To say that traveling to Italy for the first time is overwhelming would be an understatement. With that being said, it's also an exciting, thrilling, and incredible experience, especially if one knows where to go during their first time there. Every city brings with it advantages and disadvantages for a European newcomer, and Italy, especially, holds plenty of attraction for those seeking a true cultural experience.

Rome is rich in history while the Amalfi Coast is rich in luxury and decadence, and Naples offers cuisine in spades with a bit of tradition on the side. So, how does one decide which city is the best, and most first-time-friendly?


Where Should A First-Time Traveler Visit In Italy?

When visiting Italy, it's recommended to not overwhelm the itinerary. Italy is a large country with plenty to see and do and first-time travelers can become so caught up in that fact, that they rush and try to accomplish too many things in one trip. The best part about travel is that it can be done multiple times - and the second time a traveler comes back to a beloved country, they'll build upon the knowledge of things they've seen the first time. The Bell Voyage recommends sticking to no more than three places during the trip, all within the vicinity of a traveler's home base.

For example, choosing a city such as Rome, from which the Amalfi Coast and Tuscany are easily reachable. The same can be done with the city of Florence, which is also within traveling distance of Cinque Terre and Bellagio. All four of these travelable cities are small enough to be seen with only a few days whereas Rome and Florence will take up the bulk of a traveler's time. Hot tip: These are also very first-time-travel friendly.

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Advice For Visiting Italy

While Italy is a popular European destination, it's also one that brings with it its own unique features that travelers should know about before going. These tips will help any potential traveler navigate this big country and make the temporary transition easier, even if it's only a week-long venture.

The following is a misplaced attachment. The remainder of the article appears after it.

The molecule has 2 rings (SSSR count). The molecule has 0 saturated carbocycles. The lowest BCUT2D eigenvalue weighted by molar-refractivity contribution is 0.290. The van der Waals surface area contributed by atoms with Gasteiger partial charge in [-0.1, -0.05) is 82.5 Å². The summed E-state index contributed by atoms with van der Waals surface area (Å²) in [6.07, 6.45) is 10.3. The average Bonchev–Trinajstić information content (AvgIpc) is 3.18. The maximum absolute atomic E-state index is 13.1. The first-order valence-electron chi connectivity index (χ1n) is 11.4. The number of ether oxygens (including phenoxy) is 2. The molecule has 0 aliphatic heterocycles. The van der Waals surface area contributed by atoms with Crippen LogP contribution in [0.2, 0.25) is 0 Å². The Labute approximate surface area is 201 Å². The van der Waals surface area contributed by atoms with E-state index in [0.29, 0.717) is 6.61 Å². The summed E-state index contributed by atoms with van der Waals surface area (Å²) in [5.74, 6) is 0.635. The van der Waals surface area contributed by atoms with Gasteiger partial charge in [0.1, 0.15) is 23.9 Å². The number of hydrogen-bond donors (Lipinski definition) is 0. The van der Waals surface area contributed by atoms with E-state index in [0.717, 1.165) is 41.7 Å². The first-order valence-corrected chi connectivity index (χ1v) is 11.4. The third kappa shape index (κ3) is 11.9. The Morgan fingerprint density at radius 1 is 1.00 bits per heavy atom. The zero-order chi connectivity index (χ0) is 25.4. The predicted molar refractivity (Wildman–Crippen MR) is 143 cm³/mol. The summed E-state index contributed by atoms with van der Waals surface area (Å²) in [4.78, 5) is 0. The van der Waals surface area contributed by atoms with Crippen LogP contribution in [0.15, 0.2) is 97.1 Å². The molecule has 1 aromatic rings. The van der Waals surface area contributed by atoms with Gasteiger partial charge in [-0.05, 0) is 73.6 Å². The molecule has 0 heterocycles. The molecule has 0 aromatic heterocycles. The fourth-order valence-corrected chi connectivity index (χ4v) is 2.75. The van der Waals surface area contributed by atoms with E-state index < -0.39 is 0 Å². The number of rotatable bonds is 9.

What To Look For When Booking And What Not To Forget

It probably goes without saying that when booking any lodging in Italy, it's good to first consider the weather before doing so. Rome and Florence, especially, see very hot temperatures during the summer. The first sign of a super hot day will be the locals heading down to the beach for the day to enjoy coastal breezes - the second sign will be a traveler sweating profusely. With such long days of sightseeing and simply walking around, booking someplace with AC (they're not as easy to find as one might think) is a necessity for comfort alone.

When it comes to taking a siesta, or mid-day rest, as it's referred to by Europeans, having a comfortable place to come 'home' makes all the difference. Both a siesta and air conditioning are recommended for first-time travelers. Speaking of air conditioning (somewhat), something travelers should not forget is a power adapter. Even it if means purchasing a small fan abroad - it's nice to be able to plug it in with an adaptor that fits a European outlet.

What To Know When Dining In Italy

The rumors are true - wine is cheaper in Italy than a pitcher of water. The price difference is pretty steep, as well; eight euros for water versus three euros for a carafe (small serving) of wine. With that being said, it's best to purchase bottled water or get it from a hotel or resort (some Airbnbs may even stock their fridges for guests). That way, when dinnertime rolls around, travelers will be well-hydrated, as it's a good idea to be drinking water while sightseeing, as well. A small serving of wine at dinner is a great way to relax and unwind, all without breaking the bank ordering glass after glass of water. If wine isn't an option, it's just good to know how much to budget for.

Guests at restaurants should also be aware of the coperto charge, as well. This is a small fee that diners pay simply for eating at a restaurant, basically a cover charge. The most a traveler will likely pay for a coperto is three euros per person, which isn't that expensive - but can be if dining out happens often throughout the trip. This coperto is also separate from a tip and comes up as a separate charge on the dinner bill.

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